Be kissable. Use lip balm or vaseline, especially if your lips tend to get dry and chapped. Soft lips are simply more inviting. Most importantly, nobody wants to kiss someone with bad breath, so carry some breath mints or gum with you, especially if you’re going out on a date. Breath mints are preferable, because you can use them in a pinch and not have to worry about getting rid of them. Be sure to stay hydrated, because a dry mouth is more likely to have bad breath. Drink water; other drinks (especially sweet ones) can leave an aftertaste that'll affect your breath, and some drinks (like milk) will linger in a bad way. Also, don't drink anything colored that might leave a ring around your mouth.
Test the waters. Pay attention to signals that the other person is into you and is ready for a kiss. Do they brush up against you or frequently enter your personal space with playful, innocent touches? Has the subject of kissing come up in conversation? If you haven’t noticed any of these signals, but the person does seem “into you,” try discreetly and innocently breaking the touch barrier (guys will generally be very receptive to this, many girls might not). The key is to be subtle and to watch the other person’s reaction.
Offer a mint, only after you've just had one. This can let the other person know what's on your mind, unless you offer them mints all the time.
Glance at his or her lips. Don't stare, and don't do this when they're talking about something that's important to them.
Kiss her hand. How does she respond? If you're a girl, you can kiss a guy's hand, but it tends to have a submissive connotation, where as when a guy does it to a girl, it seems sweet.
Wait for the right moment. There’s usually no hurry for a kiss, especially a first kiss with someone, so be patient and wait until the mood is right. Some good times are at a romantic movie after or during an on screen kiss, walking in the moonlight, or during a particularly intimate conversation. Wait until the two of you are alone so that the other person will feel more comfortable and so that nobody will see if your attempt to kiss is rejected. Many girls (and guys) don't want to be asked: they prefer that you be confident enough to take a risk and just go for it. One way to do so is to stop whatever you’re doing and silently look into the person’s eyes for a moment or two. Touch their face, then gently pull him/her toward you for a kiss. If the person pulls away or hesitates at any time, he or she is not ready for a kiss. If this happens, tell them that you want to give them a hug and go for that.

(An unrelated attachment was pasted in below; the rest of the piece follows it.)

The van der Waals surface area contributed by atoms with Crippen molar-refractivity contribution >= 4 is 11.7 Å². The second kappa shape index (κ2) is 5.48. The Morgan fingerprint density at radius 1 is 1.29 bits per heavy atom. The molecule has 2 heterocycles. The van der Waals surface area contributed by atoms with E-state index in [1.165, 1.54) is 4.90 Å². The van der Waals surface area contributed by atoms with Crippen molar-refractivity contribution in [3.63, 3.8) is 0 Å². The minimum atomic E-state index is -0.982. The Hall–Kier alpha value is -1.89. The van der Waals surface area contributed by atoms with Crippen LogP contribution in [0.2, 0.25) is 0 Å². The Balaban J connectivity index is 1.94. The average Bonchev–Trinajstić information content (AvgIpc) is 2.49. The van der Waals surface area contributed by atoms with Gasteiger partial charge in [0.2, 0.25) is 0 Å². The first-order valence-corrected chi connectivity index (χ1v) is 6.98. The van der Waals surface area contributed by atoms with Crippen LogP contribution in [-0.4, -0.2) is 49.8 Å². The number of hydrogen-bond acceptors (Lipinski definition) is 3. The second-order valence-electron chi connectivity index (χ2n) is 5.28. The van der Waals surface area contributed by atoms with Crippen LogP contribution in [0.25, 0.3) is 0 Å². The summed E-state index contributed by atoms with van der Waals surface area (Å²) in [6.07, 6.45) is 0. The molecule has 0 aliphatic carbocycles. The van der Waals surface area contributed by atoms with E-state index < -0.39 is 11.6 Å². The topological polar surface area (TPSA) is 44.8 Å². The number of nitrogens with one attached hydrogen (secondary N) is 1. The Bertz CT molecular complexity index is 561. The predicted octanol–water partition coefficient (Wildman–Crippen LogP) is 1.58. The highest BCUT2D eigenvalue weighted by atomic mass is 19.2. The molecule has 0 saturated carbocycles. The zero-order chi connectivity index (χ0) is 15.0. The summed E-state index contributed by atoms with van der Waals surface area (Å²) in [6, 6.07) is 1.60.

Approach for the kiss. Approach slowly and smoothly. Depending on your starting position you may need only to turn your head, or you may need to lean in a bit. You may want to use your hands to gently urge your partner’s body or head into position—you just want to guide his or her movement a little, you don’t want to forcibly move any part of his or her body or hold your partner in an uncomfortable position—but in general you just want to position yourself correctly and let your partner meet you. As you near your partner’s lips, maintain eye contact. You may want to close your eyes after your lips meet to heighten the sensuality of the kiss (and to avoid staring at the pores on his or her face).
Kiss gently. There are many kinds of kisses, from quick pecks to sweet, passionate kisses. There’s a time and place for all of these, but your first kiss with someone should be gentle and romantic. Don’t press your mouth onto your partner’s--just let your lips meet--and don’t try to push your tongue into his or her mouth. When your lips meet, pucker them and give a kiss, then smile and pull away a little, keeping your head close to your partner’s. If your partner moves to kiss you back or seems to like it and doesn’t pull away, go in for another kiss, this one a little firmer and longer. Put your hands on their face or around their shoulders.
Make the kiss the reason for the kiss. Some people seem to treat kisses as nothing more than a prelude to something else, and will try to quickly move into French kissing or start putting their hands in inappropriate places. Good kissers concentrate on the kiss, and they kiss, at least seemingly, expecting nothing more. Enjoy the experience, and don’t move too fast. Live in the moment. You will not kiss as well if your mind is somewhere else. For example, when kissing, try to avoid thoughts like "What is he/she thinking about?", "Do I look good tonight?", or anything else. Don't be too self-conscious, or have ANY thoughts outside the kiss if you can help it. Instead, concentrate on the way the other person's lips feel against yours.
 TipsBe polite and patient. Don't expect a kiss on the first date. If you act polite, your partner might go out with you again and then you might get a kiss once he or she is more comfortable with you. That said, as you get a little older, people become more comfortable with kissing and it’s polite to gently try to kiss your partner if your date has gone well. If you don’t, he or she might think you’re not interested. Just keep in mind that trying to kiss someone is not the same as expecting to kiss someone. If your partner isn’t into it, politely respect that.
Experiment. Over time, you’ll want to try a variety of different kisses for different moods and times. Change it up to keep things interesting. For more information read up on how to French Kiss and how to Kiss Passionately.
Learn from your mistakes if you can - sometimes the timing is bad or the approach too forceful - and approach your next opportunity confidently.
Make sure your hair is out of your face.